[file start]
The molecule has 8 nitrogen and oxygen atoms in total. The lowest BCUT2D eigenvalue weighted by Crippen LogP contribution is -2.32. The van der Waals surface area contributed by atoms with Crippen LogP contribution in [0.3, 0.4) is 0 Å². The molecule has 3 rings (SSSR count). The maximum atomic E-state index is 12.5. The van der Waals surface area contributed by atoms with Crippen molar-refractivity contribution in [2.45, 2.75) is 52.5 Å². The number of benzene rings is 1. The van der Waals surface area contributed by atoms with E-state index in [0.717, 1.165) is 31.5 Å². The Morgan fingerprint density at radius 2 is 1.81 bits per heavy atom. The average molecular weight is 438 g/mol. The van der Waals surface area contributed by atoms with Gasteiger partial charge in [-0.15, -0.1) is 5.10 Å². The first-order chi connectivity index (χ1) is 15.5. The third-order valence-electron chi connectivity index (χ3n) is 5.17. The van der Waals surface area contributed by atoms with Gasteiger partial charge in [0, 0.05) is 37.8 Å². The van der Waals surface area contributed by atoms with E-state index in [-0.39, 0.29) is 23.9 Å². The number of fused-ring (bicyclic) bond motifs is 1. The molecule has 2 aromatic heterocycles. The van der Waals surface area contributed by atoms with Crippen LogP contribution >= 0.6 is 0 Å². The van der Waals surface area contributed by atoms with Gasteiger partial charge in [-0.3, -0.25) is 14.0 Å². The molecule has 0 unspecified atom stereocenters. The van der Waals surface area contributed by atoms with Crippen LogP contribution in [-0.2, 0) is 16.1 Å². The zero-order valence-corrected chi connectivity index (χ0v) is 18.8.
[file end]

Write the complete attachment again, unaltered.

The molecule has 8 nitrogen and oxygen atoms in total. The lowest BCUT2D eigenvalue weighted by Crippen LogP contribution is -2.32. The van der Waals surface area contributed by atoms with Crippen LogP contribution in [0.3, 0.4) is 0 Å². The molecule has 3 rings (SSSR count). The maximum atomic E-state index is 12.5. The van der Waals surface area contributed by atoms with Crippen molar-refractivity contribution in [2.45, 2.75) is 52.5 Å². The number of benzene rings is 1. The van der Waals surface area contributed by atoms with E-state index in [0.717, 1.165) is 31.5 Å². The Morgan fingerprint density at radius 2 is 1.81 bits per heavy atom. The average molecular weight is 438 g/mol. The van der Waals surface area contributed by atoms with Gasteiger partial charge in [-0.15, -0.1) is 5.10 Å². The first-order chi connectivity index (χ1) is 15.5. The third-order valence-electron chi connectivity index (χ3n) is 5.17. The van der Waals surface area contributed by atoms with Gasteiger partial charge in [0, 0.05) is 37.8 Å². The van der Waals surface area contributed by atoms with E-state index in [-0.39, 0.29) is 23.9 Å². The number of fused-ring (bicyclic) bond motifs is 1. The molecule has 2 aromatic heterocycles. The van der Waals surface area contributed by atoms with Crippen LogP contribution >= 0.6 is 0 Å². The van der Waals surface area contributed by atoms with Gasteiger partial charge in [-0.3, -0.25) is 14.0 Å². The molecule has 0 unspecified atom stereocenters. The van der Waals surface area contributed by atoms with Crippen LogP contribution in [-0.2, 0) is 16.1 Å². The zero-order valence-corrected chi connectivity index (χ0v) is 18.8.